“You’re better suited for the position than she is,” Mellifera said briskly. “Faylinn is extremely knowledgeable, and you should draw on that knowledge, but she has… less salutary qualities as well. You’ll see. Be sure to peek behind the tapestry.”

Emily frowned, remembering the huge, ugly thing hanging behind the counter. “What’s behind the tapestry?”

“You’ll. See.” Another smile, fractionally less warm. “I think we’re finished.”

“Ah,” Emily said. “Now that my mind’s more clear, as you say, it occurs to me that I should have asked about salary, and benefits, and how exactly my commute is going to work, and whether or not a work day here will last twenty years in the mortal world… “

That night, I listened to our captor Faylinn grind her teeth and murmur curses that fizzled away to harmlessness against the protections draped around the new mortal. Someone with so much hate must, I thought, have the capacity in her somewhere for love – or else the hate itself was love, long curdled and gone rancid.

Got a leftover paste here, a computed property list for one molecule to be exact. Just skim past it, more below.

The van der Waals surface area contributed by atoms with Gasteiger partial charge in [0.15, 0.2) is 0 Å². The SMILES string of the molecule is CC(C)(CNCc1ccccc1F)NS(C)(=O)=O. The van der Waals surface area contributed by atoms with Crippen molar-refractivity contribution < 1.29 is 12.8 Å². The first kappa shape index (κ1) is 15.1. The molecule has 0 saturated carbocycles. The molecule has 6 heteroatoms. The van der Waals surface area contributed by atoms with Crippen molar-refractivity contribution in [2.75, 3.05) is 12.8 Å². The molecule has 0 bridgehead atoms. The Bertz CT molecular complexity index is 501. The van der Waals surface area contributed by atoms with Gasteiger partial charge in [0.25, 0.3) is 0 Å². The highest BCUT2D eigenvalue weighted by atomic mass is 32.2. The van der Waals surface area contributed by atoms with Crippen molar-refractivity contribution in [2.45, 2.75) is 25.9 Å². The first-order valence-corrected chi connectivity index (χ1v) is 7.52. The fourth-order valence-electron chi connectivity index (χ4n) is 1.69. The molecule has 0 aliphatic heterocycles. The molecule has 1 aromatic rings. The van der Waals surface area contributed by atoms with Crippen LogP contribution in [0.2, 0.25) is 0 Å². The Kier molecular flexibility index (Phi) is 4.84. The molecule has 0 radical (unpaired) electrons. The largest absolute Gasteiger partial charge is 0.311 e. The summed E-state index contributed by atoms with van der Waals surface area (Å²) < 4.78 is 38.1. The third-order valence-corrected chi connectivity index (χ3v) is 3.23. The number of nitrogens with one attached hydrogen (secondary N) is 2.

“So you don’t get paid in fairy dust?” Cece sat deep in one corner of the couch, a pillow hugged to her chest.

Emily put her nose in a glass of wine, inhaled deeply, and shook her head. “No. I get a check every two weeks, though it’s issued through some subsidiary company Mellifera owns. Pays exactly what my old job paid, to the penny. Which is funny, since I never told them what my old job paid.”

Cece snorted. “They can bend space-time. I’m sure sneaking a look at your pay stubs is pretty trivial. Benefits?”

“They’re paying for private insurance as part of my benefits package.”

“Because none of the other employees at the library need insurance,” Cece said.